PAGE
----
Et Sans Resultat - a Napoleonic Reconstruction

A set of rules making their debut at the club, this battle was a recreation of the Battle of Vimeiro, 1808 in which Wellesley (later to become the Duke of Wellington) defeated the French under General Junot. Gordon organised the game, supplied all the 15/18mm figures from his own collection and also acted as umpire. Bryan and Charles were the joint French commanders and Billy and Neil were in charge of the British/Portuguese forces. None of the generals had any knowledge of the rules so progress was a little slow; nevertheless, once a few key principles had been grasped play became more fluid and the rules showed a lot of promise. The French had to take three built-up-areas to achieve their objectives but when play was brought to a halt because time had run out they had secured only one. There were only five moves left so it is debatable that the victory conditions could have been achieved, but declaring the result a draw seems a fair outcome for all.


I am grateful to Andy R for the excellent photographs and summary of the game that follow: -

This is the first game in a mini campaign where Andy R’s Dwarven Army is in a race with Tom P's Necromancer to secure the remote and mysterious Farseer Tower. The background to this initial encounter is that the two armies have become lost and disoriented in the misty hills before stumbling across each other.

The game started with each player setting up his opponent’s units, obviously in the most unhelpful way that they can dream-up. This chaotic set-up coupled with the fact that for the first couple of turns each unit suffers a penalty in trying to activate led to a very confused opening.

The early stages of the game saw both players trying to make most their difficult positions to try and coordinate some kind of plan. Ultimately, the bulk of the Dwarven Army line-troops were cleverly marginalised by Tom on the right flank whereas his much more mobile collection of undead horrors were able to pick off the isolated units on the Dwarven left flank. Eventually the Dwarves were forced to concede the field to the Necromancer and his eldritch horrors.

This victory allows Tom to annex an terrain territory into his kingdom which then allows him recruit some new kind of nasty into his army should he wish to do so. His army now marches on to secure the only known road to the Farseer Tower. The Dwarves will dust themselves down to compete for the road but the Necromancer will arrive at the battlefield first and so get first choice in selecting his preferred starting position.

We very much enjoyed the game, as we get to know Oathmark we are finding the ruleset simple and fast moving which allows us to concentrate on tactics and getting into the narrative behind our Armies. Tom’s army of powerful and horrific beasties are causing my slow moving dwarves a lot of problems but I am determined to regroup and find a way of stopping him!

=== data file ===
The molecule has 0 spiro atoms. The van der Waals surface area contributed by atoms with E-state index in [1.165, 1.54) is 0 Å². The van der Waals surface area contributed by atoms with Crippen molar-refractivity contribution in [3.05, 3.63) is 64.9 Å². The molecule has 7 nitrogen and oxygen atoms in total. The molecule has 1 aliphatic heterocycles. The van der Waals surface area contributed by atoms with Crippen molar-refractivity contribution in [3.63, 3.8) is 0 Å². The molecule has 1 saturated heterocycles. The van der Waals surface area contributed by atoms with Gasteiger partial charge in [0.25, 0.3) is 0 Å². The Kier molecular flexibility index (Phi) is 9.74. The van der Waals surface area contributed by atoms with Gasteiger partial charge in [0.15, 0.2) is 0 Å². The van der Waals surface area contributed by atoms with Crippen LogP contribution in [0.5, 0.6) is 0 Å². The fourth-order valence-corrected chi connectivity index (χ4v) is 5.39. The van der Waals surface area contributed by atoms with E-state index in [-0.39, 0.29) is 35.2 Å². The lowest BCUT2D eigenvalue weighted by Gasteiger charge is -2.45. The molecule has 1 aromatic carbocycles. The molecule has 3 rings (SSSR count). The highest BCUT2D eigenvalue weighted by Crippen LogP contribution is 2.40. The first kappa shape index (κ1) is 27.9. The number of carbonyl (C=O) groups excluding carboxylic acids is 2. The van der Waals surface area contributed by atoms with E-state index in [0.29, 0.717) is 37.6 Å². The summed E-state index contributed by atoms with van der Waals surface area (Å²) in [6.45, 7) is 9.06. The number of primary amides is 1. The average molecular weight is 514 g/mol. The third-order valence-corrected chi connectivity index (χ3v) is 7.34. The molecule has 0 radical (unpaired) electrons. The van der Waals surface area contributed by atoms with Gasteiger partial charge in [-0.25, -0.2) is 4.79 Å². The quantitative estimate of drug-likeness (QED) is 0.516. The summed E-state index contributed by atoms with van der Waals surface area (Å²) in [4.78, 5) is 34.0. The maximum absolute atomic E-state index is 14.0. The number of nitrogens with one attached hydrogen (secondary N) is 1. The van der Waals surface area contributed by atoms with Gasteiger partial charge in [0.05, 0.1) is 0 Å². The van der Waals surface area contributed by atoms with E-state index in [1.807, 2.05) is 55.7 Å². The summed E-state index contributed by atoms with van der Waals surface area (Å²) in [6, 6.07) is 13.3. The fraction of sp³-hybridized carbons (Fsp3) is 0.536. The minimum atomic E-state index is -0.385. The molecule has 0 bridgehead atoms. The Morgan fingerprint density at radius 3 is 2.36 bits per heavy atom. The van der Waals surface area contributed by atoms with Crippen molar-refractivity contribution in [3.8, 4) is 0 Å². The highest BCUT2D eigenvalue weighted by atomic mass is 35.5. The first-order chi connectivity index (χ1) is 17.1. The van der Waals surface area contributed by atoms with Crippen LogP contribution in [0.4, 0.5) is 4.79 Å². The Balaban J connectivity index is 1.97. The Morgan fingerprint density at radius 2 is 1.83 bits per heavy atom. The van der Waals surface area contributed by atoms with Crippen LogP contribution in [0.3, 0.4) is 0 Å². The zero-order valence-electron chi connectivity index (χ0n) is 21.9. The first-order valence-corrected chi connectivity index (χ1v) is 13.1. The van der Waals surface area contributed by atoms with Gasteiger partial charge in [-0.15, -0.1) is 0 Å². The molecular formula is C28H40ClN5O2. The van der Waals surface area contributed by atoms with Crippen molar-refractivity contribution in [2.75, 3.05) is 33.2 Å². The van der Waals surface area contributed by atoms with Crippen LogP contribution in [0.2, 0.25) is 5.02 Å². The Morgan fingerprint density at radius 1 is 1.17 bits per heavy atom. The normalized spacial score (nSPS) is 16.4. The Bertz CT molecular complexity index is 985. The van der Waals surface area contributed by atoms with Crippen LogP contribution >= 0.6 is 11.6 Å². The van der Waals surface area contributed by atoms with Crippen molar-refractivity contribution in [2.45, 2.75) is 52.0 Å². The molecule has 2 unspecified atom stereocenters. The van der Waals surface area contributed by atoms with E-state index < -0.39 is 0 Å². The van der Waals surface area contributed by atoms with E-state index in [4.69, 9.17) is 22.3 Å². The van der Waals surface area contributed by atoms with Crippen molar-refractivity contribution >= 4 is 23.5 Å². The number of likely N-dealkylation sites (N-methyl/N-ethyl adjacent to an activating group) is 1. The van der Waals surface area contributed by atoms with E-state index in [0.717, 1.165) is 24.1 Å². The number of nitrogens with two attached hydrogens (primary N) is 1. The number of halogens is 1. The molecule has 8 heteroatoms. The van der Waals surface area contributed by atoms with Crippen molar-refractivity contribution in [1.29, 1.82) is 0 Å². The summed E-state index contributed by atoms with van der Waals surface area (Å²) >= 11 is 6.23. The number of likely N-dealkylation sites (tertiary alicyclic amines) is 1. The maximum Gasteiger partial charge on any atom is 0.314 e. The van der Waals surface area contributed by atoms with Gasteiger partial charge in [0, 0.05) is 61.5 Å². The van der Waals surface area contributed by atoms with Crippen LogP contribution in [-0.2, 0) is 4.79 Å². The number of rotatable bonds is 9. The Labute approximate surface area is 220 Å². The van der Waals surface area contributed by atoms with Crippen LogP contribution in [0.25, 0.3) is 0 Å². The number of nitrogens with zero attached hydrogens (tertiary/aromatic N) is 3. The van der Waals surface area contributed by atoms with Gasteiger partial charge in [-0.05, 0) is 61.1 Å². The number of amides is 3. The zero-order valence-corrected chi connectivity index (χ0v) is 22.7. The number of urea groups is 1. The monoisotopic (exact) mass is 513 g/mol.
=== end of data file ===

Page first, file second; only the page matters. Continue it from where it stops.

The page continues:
For the information of our fellow club members: there are no prescribed lists for the armies for Oathmark but rather, there is an overall campaign mechanic where you choose a number of terrain territories for your Kingdom and then choose troops from their inhabitants . This allows you to make the most of whatever troops you may have – you can even field one of your historical armies with a few designated heroes and wizards. If anyone fancies a try of the rules. Tom P, Harry or myself will only be too pleased to introduce the rules……

Club Sunday Games 19th September 2021

Lots of our regular attendees were unable to get to this meeting but we still managed to hold five games. Tom P, Sue and Charles made non-playing appearances, David J and Daniel played their inaugural games at the club - welcome guys - and Jim returned after a long absence - welcome back Jim. Short descriptions of the action can be found below: -

In Her Majesty's Name

I am grateful to Stephen for the photograph that accompanies this account

More late Victorian mayhem was revisited this afternoon as the die-hard aficionados of 'In Her Majesty's Name' played another outlandish scenario in 28mm. The rules are intended to reproduce 'Victorian science fiction skirmish warfare' and include such delights as bizarre weapons, special powers and heroic figures. Ross, Matt, Stephen and Harry were the players and the game featured a beach landing, unicycling lancers (pictured opposite), armoured penny-farthings and what looked like a steam-powered helicopter. I am unable to give readers a sensible description of the action, nor can I inform you of the eventual outcome, but I doubt any of the gentlemen taking part could do that either.

Chain of Command - Soviets vs Germans

This was a game set on the Eastern Front during the Barbarossa campaign of 1941. Andy R and Daniel (playing, I believe, his first Chain of Command game) were in charge of a Wehrmacht platoon with limited support. They were attacking a similarly sized Soviet force commanded by Dave B. The scale was 28mm and, as usual, Ian acted as moderator and umpire. The Germans had distinctly the better of it as the game progressed, hardly suffering a dent to their Force Morale while the Russians' sank to a dangerously low level. However, Stalin's men were still clinging on grimly to the German objective by the time I left.